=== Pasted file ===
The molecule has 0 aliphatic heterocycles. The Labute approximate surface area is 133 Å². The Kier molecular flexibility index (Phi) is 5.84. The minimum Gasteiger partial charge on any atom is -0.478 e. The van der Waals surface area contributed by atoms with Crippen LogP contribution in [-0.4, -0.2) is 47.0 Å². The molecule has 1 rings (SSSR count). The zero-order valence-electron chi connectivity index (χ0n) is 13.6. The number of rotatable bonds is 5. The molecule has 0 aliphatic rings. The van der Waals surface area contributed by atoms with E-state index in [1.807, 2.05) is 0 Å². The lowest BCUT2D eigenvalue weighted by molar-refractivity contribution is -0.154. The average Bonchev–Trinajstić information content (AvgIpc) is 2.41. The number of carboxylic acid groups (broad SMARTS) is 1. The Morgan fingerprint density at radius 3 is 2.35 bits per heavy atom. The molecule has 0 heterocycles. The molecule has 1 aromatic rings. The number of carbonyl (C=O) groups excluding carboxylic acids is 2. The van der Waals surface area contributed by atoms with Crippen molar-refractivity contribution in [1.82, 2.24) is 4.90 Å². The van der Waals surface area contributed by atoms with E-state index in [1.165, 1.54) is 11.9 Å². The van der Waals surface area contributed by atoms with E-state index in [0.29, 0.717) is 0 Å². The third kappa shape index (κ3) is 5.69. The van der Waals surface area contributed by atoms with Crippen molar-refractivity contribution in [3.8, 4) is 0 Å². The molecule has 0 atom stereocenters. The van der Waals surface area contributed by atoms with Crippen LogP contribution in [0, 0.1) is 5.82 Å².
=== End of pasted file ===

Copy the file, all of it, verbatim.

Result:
The molecule has 0 aliphatic heterocycles. The Labute approximate surface area is 133 Å². The Kier molecular flexibility index (Phi) is 5.84. The minimum Gasteiger partial charge on any atom is -0.478 e. The van der Waals surface area contributed by atoms with Crippen LogP contribution in [-0.4, -0.2) is 47.0 Å². The molecule has 1 rings (SSSR count). The zero-order valence-electron chi connectivity index (χ0n) is 13.6. The number of rotatable bonds is 5. The molecule has 0 aliphatic rings. The van der Waals surface area contributed by atoms with E-state index in [1.807, 2.05) is 0 Å². The lowest BCUT2D eigenvalue weighted by molar-refractivity contribution is -0.154. The average Bonchev–Trinajstić information content (AvgIpc) is 2.41. The number of carboxylic acid groups (broad SMARTS) is 1. The Morgan fingerprint density at radius 3 is 2.35 bits per heavy atom. The molecule has 0 heterocycles. The molecule has 1 aromatic rings. The number of carbonyl (C=O) groups excluding carboxylic acids is 2. The van der Waals surface area contributed by atoms with Crippen molar-refractivity contribution in [1.82, 2.24) is 4.90 Å². The van der Waals surface area contributed by atoms with E-state index in [1.165, 1.54) is 11.9 Å². The van der Waals surface area contributed by atoms with E-state index in [0.29, 0.717) is 0 Å². The third kappa shape index (κ3) is 5.69. The van der Waals surface area contributed by atoms with Crippen molar-refractivity contribution in [3.8, 4) is 0 Å². The molecule has 0 atom stereocenters. The van der Waals surface area contributed by atoms with Crippen LogP contribution in [0, 0.1) is 5.82 Å².